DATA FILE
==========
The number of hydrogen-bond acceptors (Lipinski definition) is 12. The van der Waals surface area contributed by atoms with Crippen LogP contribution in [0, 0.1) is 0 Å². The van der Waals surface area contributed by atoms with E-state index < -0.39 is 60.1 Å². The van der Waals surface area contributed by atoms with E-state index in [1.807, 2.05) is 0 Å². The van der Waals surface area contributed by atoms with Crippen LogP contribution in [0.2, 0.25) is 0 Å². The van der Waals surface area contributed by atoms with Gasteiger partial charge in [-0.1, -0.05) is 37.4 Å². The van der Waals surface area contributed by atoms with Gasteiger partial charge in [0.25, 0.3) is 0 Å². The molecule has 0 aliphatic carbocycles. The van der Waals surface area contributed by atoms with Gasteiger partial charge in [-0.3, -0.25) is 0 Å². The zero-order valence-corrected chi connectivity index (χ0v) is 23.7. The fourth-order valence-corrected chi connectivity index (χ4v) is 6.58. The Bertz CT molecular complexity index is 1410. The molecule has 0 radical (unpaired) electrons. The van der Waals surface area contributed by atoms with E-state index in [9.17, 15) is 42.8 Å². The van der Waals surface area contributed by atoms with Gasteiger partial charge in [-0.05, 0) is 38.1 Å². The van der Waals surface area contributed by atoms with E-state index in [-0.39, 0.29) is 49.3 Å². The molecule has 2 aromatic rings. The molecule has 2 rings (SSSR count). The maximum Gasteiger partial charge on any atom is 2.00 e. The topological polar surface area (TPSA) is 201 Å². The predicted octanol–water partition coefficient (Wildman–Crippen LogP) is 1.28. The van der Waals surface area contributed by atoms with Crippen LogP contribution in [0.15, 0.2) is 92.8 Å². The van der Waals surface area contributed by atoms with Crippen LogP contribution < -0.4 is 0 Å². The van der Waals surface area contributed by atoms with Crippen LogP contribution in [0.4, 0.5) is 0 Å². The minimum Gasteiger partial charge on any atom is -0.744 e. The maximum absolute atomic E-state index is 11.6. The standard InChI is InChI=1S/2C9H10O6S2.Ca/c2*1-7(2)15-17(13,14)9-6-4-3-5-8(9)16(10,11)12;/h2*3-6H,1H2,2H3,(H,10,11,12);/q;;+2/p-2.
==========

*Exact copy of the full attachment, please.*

The number of hydrogen-bond acceptors (Lipinski definition) is 12. The van der Waals surface area contributed by atoms with Crippen LogP contribution in [0, 0.1) is 0 Å². The van der Waals surface area contributed by atoms with E-state index < -0.39 is 60.1 Å². The van der Waals surface area contributed by atoms with E-state index in [1.807, 2.05) is 0 Å². The van der Waals surface area contributed by atoms with Crippen LogP contribution in [0.2, 0.25) is 0 Å². The van der Waals surface area contributed by atoms with Gasteiger partial charge in [-0.1, -0.05) is 37.4 Å². The van der Waals surface area contributed by atoms with Gasteiger partial charge in [0.25, 0.3) is 0 Å². The molecule has 0 aliphatic carbocycles. The van der Waals surface area contributed by atoms with Gasteiger partial charge in [-0.3, -0.25) is 0 Å². The zero-order valence-corrected chi connectivity index (χ0v) is 23.7. The fourth-order valence-corrected chi connectivity index (χ4v) is 6.58. The Bertz CT molecular complexity index is 1410. The molecule has 0 radical (unpaired) electrons. The van der Waals surface area contributed by atoms with E-state index in [9.17, 15) is 42.8 Å². The van der Waals surface area contributed by atoms with Gasteiger partial charge in [-0.05, 0) is 38.1 Å². The van der Waals surface area contributed by atoms with E-state index in [-0.39, 0.29) is 49.3 Å². The molecule has 2 aromatic rings. The molecule has 2 rings (SSSR count). The maximum Gasteiger partial charge on any atom is 2.00 e. The topological polar surface area (TPSA) is 201 Å². The predicted octanol–water partition coefficient (Wildman–Crippen LogP) is 1.28. The van der Waals surface area contributed by atoms with Crippen LogP contribution in [0.15, 0.2) is 92.8 Å². The van der Waals surface area contributed by atoms with Crippen LogP contribution < -0.4 is 0 Å². The van der Waals surface area contributed by atoms with Crippen LogP contribution in [0.4, 0.5) is 0 Å². The minimum Gasteiger partial charge on any atom is -0.744 e. The maximum absolute atomic E-state index is 11.6. The standard InChI is InChI=1S/2C9H10O6S2.Ca/c2*1-7(2)15-17(13,14)9-6-4-3-5-8(9)16(10,11)12;/h2*3-6H,1H2,2H3,(H,10,11,12);/q;;+2/p-2.